CAGAYAN DE ORO CITY, Philippines – Thousands of farmers in Negros Occidental urged president-elect Rodrigo Duterte to make good on his strong pronouncements on land reform and go after powerful landlords that control much of the land in the province.
Based on data from the Department of Agrarian Reform (DAR), there are still 700,000 hectares of agricultural landholdings nationwide that have not yet been distributed to beneficiaries under the Comprehensive Agrarian Reform Program (CARP).
Of this 700,000-hectare CARP balance, close to 20% or about 135,000 hectares are found in Negros Occidental, a major agrarian reform bottleneck, known as the province with the most number of recalcitrant landlords.
Among the biggest landholdings in Negros Occidental that remain “untouched” by CARP are the haciendas that belong to the Aranetas, who are relatives of defeated presidential candidate Manuel Araneta-Roxas II; Locsins, who are relatives of Susan Roces, the mother of defeated presidential bet Grace Poe; and the families of the Benedictos, Consings, Gustilos, Montinolas, Lopezes, Jalandonis, Lacsons, Yulos, and Montillas.
“These are among the most stubborn landlord-families that have defied CARP for almost three decades. We are hoping that President Rody will put an end to the greed of these politically powerful untouchables through Digong’s iron fist,” said 64-year-old Negros farmer Jose Rodito Angeles, president of national peasant federation Task Force Mapalad (TFM).
According to data from DAR, about 12,000 landholdings nationwide with a total area of close to 127,000 hectares have not yet been issued CARP notice of coverage (NOC) or do not have valid NOCs.
The lack of NOCs means that the government has not yet done any of the 27 steps to have the landholdings acquired and distributed through the program.
Most of the landholdings without valid NOCs are found in the Visayas, with some 6,367 landholdings, covering 65,665 hectares, remaining “untouched” in the region.
Negros Occidental has the biggest number of landholdings without valid NOCs: 4,856 landholdings covering 47,684 hectares, or 76% of the total “untouched” landholdings in the Visayas.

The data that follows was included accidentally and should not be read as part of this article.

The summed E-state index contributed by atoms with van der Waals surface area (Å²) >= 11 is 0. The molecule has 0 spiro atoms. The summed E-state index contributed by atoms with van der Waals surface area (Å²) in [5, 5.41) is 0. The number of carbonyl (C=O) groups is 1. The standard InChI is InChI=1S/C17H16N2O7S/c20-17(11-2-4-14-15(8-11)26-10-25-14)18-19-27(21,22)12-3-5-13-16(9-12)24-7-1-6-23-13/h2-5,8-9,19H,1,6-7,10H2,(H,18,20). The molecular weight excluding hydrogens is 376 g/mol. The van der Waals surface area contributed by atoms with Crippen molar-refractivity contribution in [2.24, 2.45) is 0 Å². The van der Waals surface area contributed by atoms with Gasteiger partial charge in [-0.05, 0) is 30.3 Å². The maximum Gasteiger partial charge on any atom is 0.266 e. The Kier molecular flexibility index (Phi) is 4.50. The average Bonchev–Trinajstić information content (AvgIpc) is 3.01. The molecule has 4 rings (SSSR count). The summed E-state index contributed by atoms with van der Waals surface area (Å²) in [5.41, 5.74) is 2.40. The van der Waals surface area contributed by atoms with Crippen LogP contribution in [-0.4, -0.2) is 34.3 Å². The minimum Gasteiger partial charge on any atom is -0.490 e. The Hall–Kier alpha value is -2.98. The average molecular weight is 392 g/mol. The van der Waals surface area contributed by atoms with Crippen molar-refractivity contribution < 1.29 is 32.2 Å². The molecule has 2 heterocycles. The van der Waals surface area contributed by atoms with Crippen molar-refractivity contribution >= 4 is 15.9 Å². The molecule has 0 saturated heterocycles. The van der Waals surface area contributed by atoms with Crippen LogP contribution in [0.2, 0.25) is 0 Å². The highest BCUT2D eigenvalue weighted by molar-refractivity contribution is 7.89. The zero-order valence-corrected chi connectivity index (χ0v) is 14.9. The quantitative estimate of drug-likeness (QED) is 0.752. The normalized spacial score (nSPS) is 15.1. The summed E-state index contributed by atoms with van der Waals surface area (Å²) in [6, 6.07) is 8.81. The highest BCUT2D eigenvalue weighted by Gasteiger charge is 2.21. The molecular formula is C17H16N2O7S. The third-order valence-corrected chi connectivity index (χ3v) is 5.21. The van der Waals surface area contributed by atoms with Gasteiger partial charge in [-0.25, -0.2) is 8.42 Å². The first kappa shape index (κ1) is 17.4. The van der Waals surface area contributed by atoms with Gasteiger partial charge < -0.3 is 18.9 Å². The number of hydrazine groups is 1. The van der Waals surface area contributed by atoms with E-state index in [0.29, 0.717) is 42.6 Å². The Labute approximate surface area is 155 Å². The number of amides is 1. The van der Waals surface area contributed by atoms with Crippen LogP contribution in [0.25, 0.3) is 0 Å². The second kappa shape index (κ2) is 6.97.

Under the Aquino administration, the DAR failed to meet its target of 198,000 hectares of farmland to CARP beneficiaries, hitting only 18% of the target.
TFM blamed the lack of political will, and also pointed to the watering down of the program through the insertion of loopholes in CARP laws by Congress, whose members either belong to landlord clans or are allies of the landed elite.
Socialist path of development
TFM farmers urged Duterte to investigate the cases of CARP evasions and circumventions involving up to 1.5 million hectares of agricultural landholdings nationwide.
They also welcomed Duterte’s pronouncements that he would implement an agrarian reform program that would dump a loophole-ridden version of the program that allowed landlords to maintain control of vast agricultural landholdings already subject to redistribution.
In a television interview in Davao City on May 10, Duterte lamented that most of the landholdings distributed to tillers just went back to the control of landlords due to the ineffective implementation of the CARP.
The president-elect said that while he would need to “study the matter very carefully,” he would be open to an “extended land reform,” provided that he would be “satisfied why it has gone that way.”
He said that under his administration, farmers would be guaranteed the availability of “money for financing” support services and farm productivity.
TFM farmers also welcomed Duterte’s pronouncement that he would “follow the pattern of socialism.” Duterte has also said that “he is angry at oligarchs” (because) they get the fat of the land,” and the problem was that “the government allowed” such greed.
“Those strong pronouncements coming from a non-elite President bring a ray of hope among us peasants. The politically and economically powerful hacienderos are among the country’s oligarchs. And if President Rody would follow the socialist path of development, that would mean more equitable distribution of income, wealth and resources by breaking up land monopolies and ending the reign of hacienderos, who counter reforms so they can continue enjoying wealth built from our backs,” said Angeles.
He added, “If there were victories under the Aquino version of the CARP, these were mostly won not through the government’s political will, but by the efforts of peasants, who fought with their lives and limbs to reclaim the land they have been tilling for decades.” – Rappler.com